Hemi Artificial Hipjoint Versus Total Artificial Hipjoint (THA)

The safety and scientific validity of this study is the responsibility of the study sponsor and investigators. Listing a study does not mean it has been evaluated by the U.S. Federal Government. Read our disclaimer for details. Identifier: NCT01432691
Recruitment Status : Completed
First Posted : September 13, 2011
Last Update Posted : April 18, 2017
Information provided by (Responsible Party):
Jakob Klit, Hvidovre University Hospital

Brief Summary:
This is a Randomized Controlled Trial study comparing hemialloplastik versus total joint replacement.

Condition or disease Intervention/treatment Phase
Optimized Treatment Procedure: Hemi (hemialloplastik) Phase 4

Detailed Description:
Seventy patients over seventy years who are admitted in our hip fracture department with the indication for hemi joint replacement therapy, due to a Garden 3-4 femoral neck fracture or a fracture Garden 1-2 with over 20-degree posterior tilt are randomized to either hemialloplastik or total joint replacement. The patients are followed for 24 mouths with X-ray Stereo Photogrammetric Analysis (RSA) radiographs and clinical examinations.

Study Type : Interventional  (Clinical Trial)
Actual Enrollment : 70 participants
Intervention Model: Single Group Assignment
Masking: Single (Participant)
Primary Purpose: Treatment
Official Title: Clinical and RSA Comparison of Hemi Versus Total Hip Arthroplasty After Displaced Femoral Neck Fracture. A Randomized Double-Blind Study
Study Start Date : June 2010
Actual Primary Completion Date : June 2011
Actual Study Completion Date : June 2015

Resource links provided by the National Library of Medicine

U.S. FDA Resources

Arm Intervention/treatment
RSA study on hemi
Procedure: Hemi (hemialloplastik)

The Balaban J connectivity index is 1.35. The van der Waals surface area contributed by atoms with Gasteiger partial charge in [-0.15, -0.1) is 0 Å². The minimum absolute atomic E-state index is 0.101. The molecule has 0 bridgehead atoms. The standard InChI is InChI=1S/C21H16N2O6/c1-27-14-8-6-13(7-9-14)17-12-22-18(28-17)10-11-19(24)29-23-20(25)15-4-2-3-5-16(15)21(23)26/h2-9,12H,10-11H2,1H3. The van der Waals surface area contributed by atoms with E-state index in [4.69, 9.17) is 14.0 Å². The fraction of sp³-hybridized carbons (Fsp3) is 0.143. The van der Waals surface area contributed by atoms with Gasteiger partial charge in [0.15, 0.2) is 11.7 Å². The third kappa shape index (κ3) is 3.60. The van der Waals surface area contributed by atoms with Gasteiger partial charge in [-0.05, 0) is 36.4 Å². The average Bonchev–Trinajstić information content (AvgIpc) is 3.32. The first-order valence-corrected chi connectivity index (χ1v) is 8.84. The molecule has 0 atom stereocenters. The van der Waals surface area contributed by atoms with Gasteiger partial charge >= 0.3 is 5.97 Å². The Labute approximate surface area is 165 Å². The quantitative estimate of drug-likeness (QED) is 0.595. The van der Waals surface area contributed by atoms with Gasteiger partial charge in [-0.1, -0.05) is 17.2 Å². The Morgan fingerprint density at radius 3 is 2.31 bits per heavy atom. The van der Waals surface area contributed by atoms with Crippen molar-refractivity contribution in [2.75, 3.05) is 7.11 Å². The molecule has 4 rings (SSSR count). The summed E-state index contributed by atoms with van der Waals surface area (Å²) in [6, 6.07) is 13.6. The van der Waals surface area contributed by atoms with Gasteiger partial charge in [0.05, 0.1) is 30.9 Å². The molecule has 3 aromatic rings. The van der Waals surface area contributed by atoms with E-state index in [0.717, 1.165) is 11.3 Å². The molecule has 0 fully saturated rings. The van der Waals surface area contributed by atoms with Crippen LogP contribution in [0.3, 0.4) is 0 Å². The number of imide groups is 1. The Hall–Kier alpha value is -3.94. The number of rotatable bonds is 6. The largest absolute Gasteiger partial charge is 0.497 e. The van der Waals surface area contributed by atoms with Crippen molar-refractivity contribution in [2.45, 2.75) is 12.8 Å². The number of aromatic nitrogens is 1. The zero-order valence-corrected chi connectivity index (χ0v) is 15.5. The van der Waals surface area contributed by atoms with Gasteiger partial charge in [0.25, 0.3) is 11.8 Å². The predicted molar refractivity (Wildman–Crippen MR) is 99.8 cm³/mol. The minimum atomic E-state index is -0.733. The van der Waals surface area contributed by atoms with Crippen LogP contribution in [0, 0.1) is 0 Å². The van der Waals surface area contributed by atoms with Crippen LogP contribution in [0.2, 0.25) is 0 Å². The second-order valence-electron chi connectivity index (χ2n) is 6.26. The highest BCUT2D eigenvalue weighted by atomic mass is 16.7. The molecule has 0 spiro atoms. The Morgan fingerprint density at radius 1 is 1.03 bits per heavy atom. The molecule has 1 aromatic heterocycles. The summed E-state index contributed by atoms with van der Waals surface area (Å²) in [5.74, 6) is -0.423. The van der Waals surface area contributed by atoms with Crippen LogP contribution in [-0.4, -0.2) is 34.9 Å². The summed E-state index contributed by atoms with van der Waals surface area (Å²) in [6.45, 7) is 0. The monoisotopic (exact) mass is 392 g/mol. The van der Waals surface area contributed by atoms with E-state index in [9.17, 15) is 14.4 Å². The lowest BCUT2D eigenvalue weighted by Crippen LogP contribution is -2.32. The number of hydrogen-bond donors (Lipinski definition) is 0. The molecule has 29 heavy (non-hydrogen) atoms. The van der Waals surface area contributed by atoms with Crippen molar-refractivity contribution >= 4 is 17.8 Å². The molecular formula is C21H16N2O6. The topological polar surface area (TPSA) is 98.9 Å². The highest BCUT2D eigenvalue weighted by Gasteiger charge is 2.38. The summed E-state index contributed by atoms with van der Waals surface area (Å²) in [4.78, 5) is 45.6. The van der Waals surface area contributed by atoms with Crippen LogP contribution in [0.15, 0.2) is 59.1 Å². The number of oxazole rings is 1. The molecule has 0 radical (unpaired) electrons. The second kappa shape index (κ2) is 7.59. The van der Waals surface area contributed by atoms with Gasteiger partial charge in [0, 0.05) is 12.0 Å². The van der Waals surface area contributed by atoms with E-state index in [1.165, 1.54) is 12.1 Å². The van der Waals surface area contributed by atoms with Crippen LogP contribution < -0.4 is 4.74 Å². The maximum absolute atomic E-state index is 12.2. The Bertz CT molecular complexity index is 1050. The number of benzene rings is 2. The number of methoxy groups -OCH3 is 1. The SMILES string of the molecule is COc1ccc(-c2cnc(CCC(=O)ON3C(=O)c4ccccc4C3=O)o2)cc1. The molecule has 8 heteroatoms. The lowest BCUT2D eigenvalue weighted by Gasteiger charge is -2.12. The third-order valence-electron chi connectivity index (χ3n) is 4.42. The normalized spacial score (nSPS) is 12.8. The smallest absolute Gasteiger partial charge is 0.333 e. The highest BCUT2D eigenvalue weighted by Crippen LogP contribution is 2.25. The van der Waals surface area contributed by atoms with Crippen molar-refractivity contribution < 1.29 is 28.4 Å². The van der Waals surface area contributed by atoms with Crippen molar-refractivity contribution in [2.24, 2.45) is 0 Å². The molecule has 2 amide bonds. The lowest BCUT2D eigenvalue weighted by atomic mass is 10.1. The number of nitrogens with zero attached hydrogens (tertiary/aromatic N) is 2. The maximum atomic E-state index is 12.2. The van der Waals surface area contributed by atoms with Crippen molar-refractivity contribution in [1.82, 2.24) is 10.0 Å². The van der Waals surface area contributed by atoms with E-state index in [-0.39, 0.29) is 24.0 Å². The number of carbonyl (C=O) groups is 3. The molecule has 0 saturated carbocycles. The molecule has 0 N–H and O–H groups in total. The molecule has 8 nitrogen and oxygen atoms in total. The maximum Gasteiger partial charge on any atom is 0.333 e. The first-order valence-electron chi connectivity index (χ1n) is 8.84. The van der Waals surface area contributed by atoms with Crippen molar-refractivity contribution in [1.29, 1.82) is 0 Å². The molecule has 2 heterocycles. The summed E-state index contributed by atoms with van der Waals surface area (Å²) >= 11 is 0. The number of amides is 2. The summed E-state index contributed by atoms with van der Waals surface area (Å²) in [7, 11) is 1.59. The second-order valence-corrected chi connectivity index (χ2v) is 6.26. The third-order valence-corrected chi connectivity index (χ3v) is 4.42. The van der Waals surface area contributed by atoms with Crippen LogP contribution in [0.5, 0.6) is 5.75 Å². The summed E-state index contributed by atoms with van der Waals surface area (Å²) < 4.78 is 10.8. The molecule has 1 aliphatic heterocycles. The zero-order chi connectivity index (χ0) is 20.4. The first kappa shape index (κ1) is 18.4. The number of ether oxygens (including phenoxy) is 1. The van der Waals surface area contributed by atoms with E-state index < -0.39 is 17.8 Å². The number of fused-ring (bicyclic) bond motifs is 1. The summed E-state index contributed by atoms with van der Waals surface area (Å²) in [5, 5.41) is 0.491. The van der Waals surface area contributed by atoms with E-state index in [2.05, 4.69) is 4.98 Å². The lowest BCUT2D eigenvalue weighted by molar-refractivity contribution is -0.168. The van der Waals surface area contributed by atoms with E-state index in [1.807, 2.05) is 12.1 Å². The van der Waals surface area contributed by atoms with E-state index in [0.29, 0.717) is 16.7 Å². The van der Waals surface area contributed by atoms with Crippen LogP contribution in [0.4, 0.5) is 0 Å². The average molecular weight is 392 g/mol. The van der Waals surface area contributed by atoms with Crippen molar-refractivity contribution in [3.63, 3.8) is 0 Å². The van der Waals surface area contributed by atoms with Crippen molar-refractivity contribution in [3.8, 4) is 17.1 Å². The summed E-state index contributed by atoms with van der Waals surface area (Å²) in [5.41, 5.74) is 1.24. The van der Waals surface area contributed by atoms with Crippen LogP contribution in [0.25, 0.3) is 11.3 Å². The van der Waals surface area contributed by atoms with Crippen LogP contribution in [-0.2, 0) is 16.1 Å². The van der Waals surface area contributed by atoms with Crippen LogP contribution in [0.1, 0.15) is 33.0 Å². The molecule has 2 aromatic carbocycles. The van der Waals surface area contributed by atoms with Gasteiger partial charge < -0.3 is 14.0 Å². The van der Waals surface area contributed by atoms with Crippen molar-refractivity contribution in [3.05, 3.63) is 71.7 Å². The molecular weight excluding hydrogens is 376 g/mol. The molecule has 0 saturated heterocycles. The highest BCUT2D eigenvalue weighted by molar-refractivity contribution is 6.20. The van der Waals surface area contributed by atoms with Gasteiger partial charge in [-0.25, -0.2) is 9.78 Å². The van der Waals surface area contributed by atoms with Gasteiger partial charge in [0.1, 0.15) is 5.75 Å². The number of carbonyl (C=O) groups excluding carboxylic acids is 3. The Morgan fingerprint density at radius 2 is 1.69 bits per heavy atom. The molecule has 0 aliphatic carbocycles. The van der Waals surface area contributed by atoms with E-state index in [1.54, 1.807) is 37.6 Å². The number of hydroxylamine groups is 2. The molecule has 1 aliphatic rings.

THA vs hemi
Other Name: BFX: Biomet CE-number: 00520

Primary Outcome Measures :
  1. Radiographic and clinical [ Time Frame: Five years ]

    Migration / rotation: Migration is measured by X-ray Stereo Photogrammetric Analysis (RSA).

    Clinical assessment: The patient is assessed clinically using the WOMAC and EQ-5D.

Secondary Outcome Measures :
  1. Clinical [ Time Frame: Five years ]

    Implant Placement:

    Mobilisation: Patient mobilization level before the fracture is assessed by the New Mobility Score.Under hospital assessed patients' ability to time with current time instrument daily using the Cumulated ambulation score (CAS).

    Bleeding: Perioperative bleeding set in operation description from start to suture the incision closed. Hgb is measured as standard on the third day in all patients in the hip fracture unit. In addition, registered the need for blood transfusions in the first four postoperative days.

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Ages Eligible for Study:   70 Years and older   (Senior)
Sexes Eligible for Study:   All
Accepts Healthy Volunteers:   No

Inclusion Criteria:

  • Patients over 70 years, admitted two our hip-fracture department with a 3-4 Garden femoral neck fracture or a fracture Garden 1-2 with over 20-degree posterior tilt.

    • Preoperative New Mobility Score ≥ 6th
  • Patients must be able to speak and understand Danish.
  • Patients must be able to give informed consent and be cognitively intact (Hindsøe score ≥ 6).
  • Patients should be expected to be able to implement the postoperative controls. Patients should not be medically ill: ASA-score ≤ 3rd

Information from the National Library of Medicine

To learn more about this study, you or your doctor may contact the study research staff using the contact information provided by the sponsor.

Please refer to this study by its identifier (NCT number): NCT01432691

Hvidovre University Hospital, Copenhagen
Copenhagen, Hvidovre, Denmark, 2650
Sponsors and Collaborators
Hvidovre University Hospital

Responsible Party: Jakob Klit, MD, Hvidovre University Hospital Identifier: NCT01432691     History of Changes
Other Study ID Numbers: 19761979
First Posted: September 13, 2011    Key Record Dates
Last Update Posted: April 18, 2017
Last Verified: April 2017

Keywords provided by Jakob Klit, Hvidovre University Hospital: